All Should be Safe from Gun Violence
By Rev. Catie Scudera, Published on June 15, 2017
In the early morning of June 14th, we learned that a gunman targeted Republican representatives who practicing for an annual charity baseball game at a ball field in Alexandria, Virginia. I know Alexandria reasonably well; I grew up in Fairfax, the next county west from Washington, D.C. A familiar fear welled up in me when I saw the location — the same fear I felt for the weeks when the D.C. snipers killed indiscriminately in parking lots and at gas stations, the same fear I felt hearing the first reports about the mass shooting at Virginia Tech: “What if, this time, it’s someone I know?”
This week, I’m keeping in my heart and prayers all those who were injured: lobbyist Matt Mika, legislative correspondent Zack Barth, Capitol Police special agents Crystal Griner and David Bailey, and House Majority Whip Steve Scalise (who represents the congressional district surrounding New Orleans, where I travel next week for the UUA’s General Assembly). I pray that they are healed, and that their friends and family are taken care of during this frightening time. And, difficult as it is, I keep in my heart the shooter, James Thomas Hodgkinson, and all those who knew and loved him; I pray his loved ones find solace in the aftermath of his death, and that everyone in our country recognizes how terribly wrong he was in his actions. It may go without saying, but no one should live in fear of such violence nor is violence at all a solution to partisan disagreements.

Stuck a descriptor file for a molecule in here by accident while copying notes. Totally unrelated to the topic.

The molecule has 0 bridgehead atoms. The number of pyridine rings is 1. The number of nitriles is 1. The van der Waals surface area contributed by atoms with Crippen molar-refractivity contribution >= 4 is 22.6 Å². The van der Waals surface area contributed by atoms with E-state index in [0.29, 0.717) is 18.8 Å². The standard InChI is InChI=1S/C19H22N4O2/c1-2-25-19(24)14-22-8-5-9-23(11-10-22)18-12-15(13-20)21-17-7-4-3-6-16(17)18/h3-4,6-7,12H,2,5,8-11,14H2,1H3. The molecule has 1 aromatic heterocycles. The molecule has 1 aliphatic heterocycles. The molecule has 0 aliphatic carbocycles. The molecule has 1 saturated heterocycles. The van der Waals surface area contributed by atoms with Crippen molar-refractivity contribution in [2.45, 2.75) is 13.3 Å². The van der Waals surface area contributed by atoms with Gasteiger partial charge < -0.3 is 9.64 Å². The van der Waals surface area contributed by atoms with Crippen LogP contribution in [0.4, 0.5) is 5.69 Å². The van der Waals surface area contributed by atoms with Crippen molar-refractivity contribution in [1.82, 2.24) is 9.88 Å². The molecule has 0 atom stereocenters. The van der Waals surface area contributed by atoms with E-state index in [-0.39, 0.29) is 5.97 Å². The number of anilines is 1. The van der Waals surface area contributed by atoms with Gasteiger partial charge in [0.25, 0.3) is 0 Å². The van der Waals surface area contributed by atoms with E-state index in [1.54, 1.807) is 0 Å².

As one of my local colleagues, Rev. Robin Bartlett, reminded her followers on social media, this is now the third year in a row that there has been a hateful mass shooting the week before Fathers’ Day and flower communion Sunday. Two years ago, it was the Charleston shooting at Emanuel AME Church, targeting black church members; last year, it was the Orlando shooting at the Pulse night club, targeting Latinx LGBTQ people. Are we to expect that this is how we’ll close our regular church year, every year?
Each time we experience a mass shooting in the United States, I remember how important it is for us to continue to advocate for sensible reforms to our gun accessibility policies. Over 30,000 Americans are killed by gun violence every year — and almost two-thirds of those Americans die by suicide with a gun. Too easy accessibility to deadly weapons is a major public health issue in the United States. Like other countries around the world, we need to protect ourselves and our loved ones from attacks using such deadly weapons. And, we need to take seriously that men disproportionately commit such crimes, addressing toxic masculinity in our own families and communities. I pray that next Fathers’ Day, we will have no reason to hold in remembrance those injured or killed by gun violence — and I know we have much work to do before that time to make that dream a reality.